of the good man of the house still phospbilosophy after all. Such was the place phorescent with his departing radiance, into which Master James Benton made an
and hear him exclaim, in a paroxysm of irruption in the year eighteen hundred
admiration, that “ Jemes's talk re'ely did and no matter what."
beat all that he was sartinly most a mi
raculous cre'tur ?" This James Benton is the hero of the tale, and we give the following
Uncle Tim, who is a no less importion of our author's description portant personage in this drama than of him, premising that the aforesaid through the medium of the following
Jemes' himself, is brought to view James is at this time eighteen years description of his dwelling, p. 173. old. “ He figured as schoolmaster all the
“Do you see yonder brown house, with
its broad roof sloping almost to the ground week, and as chorister on Sundays, and
on one side, and a great, unsupported, taught singing and reading in the eve.
sun-bonnet of a piazza shooting out over nings, besides studying Latin and Greek
the front door? You must often have nowith the minister, nobody knew when;
ticed it: you have seen its tall well. thus fitting for college, while he seemed to be doing every thing else in the world sky, or observed the feather beds and bol
sweep, relieved against the clear evening besides."
sters lounging out of its chamber-winThe sagacity with which our hero
dows on a still summer morning : you proceeded to get, as it is termed, and a great stone; its pantry-window, lat
recollect its gate, that swung with
a chain on the right side" of those around ticed with little brown slabs, and looking him, and for which the sons of New out upon a forest of bean-poles. You reEngland have ever been proverbial, member the zephyrs that used to play is thus happily hit off.
among its pea-brush, and shake the long
tassels of its corn-patch, and how vainly “ James understood every art and craft any zephyr might essay to perform similar of popularity, and made himself mightily
Airtations with the considerate cabbages at home in all the chimney.corners of the
that were solemnly vegetating near by: region round about; knew the geography Then there was the whole neighborhood of every body’s cider-barrel and apple- of purple-leaved beets and feathery parsbin, helping himself and every body else nips ; ihere were the billows of gooseberry therefrom with all bountifulness ; rejoi- bushes rolled up by the fence, interspersed cing in the good things of this life, devour. with rows of quince-trees; and far off in ing the old ladies' doughnuts and pump;
one corner was one little patch penuri. kin pies with most flattering appetite, and ously devoted to ornament, which famed appearing equally to relish every body
with marigolds, poppies, snappers, and and every thing that came in his way.”
four o'clocks. Then there was a litle
box by itself with one rose geranium in it, The Yankee's capability of turn- which seemed to look around the garden ing his hand” to any and every thing, as much like a stranger as a French danis no less happily exhibited in the cing-master in a Yankee meeting house. following.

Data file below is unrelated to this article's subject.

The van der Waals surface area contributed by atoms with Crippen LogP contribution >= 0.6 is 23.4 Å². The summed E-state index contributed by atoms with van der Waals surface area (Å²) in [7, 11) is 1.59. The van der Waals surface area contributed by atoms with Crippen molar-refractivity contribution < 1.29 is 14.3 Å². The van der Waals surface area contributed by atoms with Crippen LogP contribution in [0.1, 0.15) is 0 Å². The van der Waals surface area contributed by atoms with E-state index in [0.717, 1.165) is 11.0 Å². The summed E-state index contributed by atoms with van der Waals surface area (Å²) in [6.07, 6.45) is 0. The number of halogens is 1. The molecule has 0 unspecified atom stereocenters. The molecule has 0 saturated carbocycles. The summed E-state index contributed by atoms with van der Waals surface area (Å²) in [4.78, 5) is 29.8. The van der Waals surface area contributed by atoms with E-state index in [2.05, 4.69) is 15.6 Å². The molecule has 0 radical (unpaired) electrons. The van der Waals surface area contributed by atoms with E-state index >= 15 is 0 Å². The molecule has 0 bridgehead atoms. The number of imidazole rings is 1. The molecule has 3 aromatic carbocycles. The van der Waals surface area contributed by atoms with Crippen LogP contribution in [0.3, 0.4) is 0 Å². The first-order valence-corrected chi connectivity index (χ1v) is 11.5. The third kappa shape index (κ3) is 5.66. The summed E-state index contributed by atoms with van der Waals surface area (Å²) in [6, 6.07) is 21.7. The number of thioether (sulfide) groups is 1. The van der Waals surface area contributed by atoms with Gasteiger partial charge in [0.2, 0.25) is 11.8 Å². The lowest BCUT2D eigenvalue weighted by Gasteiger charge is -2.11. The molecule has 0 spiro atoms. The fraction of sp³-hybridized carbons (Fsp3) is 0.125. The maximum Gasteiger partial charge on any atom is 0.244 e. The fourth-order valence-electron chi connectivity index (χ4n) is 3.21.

That is the dwelling of Uncle Timothy
Griswold.” “The degree and versatility of his ac
Here is the hand of a master. quirements was truly wonderful. He knew all about arithmetic and history, Never did Reynolds himself better and all about catching squirrels and plant- conceal his art; never was he more
true to life. Never did the most “Feeling," “ The Sempstress," and
, perfect master of the pencil or the « Old Father Morris,” the venerabrush, mirror in his canvass the ble village pastor. From all these, face of nature, as exhibited in some we could, were there sufficient space lovely landscape, with more exact- in these columns, select passages ness and perfection, than our author which would be instructive and inhas done in this brief sketch of teresting in a very high degree; a the domicil of Uncle Tim. There praise which could hardly be exstands the old brown house, and tended to any book of this kind did we dabble in the coloring art, that we have ever met. we could give each weather-beaten not resist however the temptation to clapboard its proper hue. There clip a portion from “ The Sabbath,” too is the long well-sweep, ready because it is at the same time a at all times to swing upon the beautiful picture of the Puritan Sabcrotched stump which supports it. bath, and exhibits in the different And there are the “ considerate cab- conduct of the old people and chilbages,” the bread and meat of our dren on this holy day-in the grayneighbors, whom Diedrich Knick. ity and awful solemnity of the one, erbocker has taken into his special and the suppressed yet often outcare and custody. There too is breaking frolicksomeness of the the pantry window, barred across otherm that contrast of the solemn with old pickets, presenting a for
and the ludicrous which is to be midable obstacle to all milk-loving found, by the accurate observer, in grimalkins. And—but what can almost every scene of life. we add to the original picture. So
“ The Sabbath of the Puritan Chrisgraphic, so complete is it, that when we had finished reading it for the ciations, and all its thoughts, words, and
tian was the golden day, and all its assofirst time, we could not, on looking deeds, were so entirely distinct from the back to the commencement and ordinary material of life, that it was to finding it but a page distant, bring ting of this world to sojourn a day in a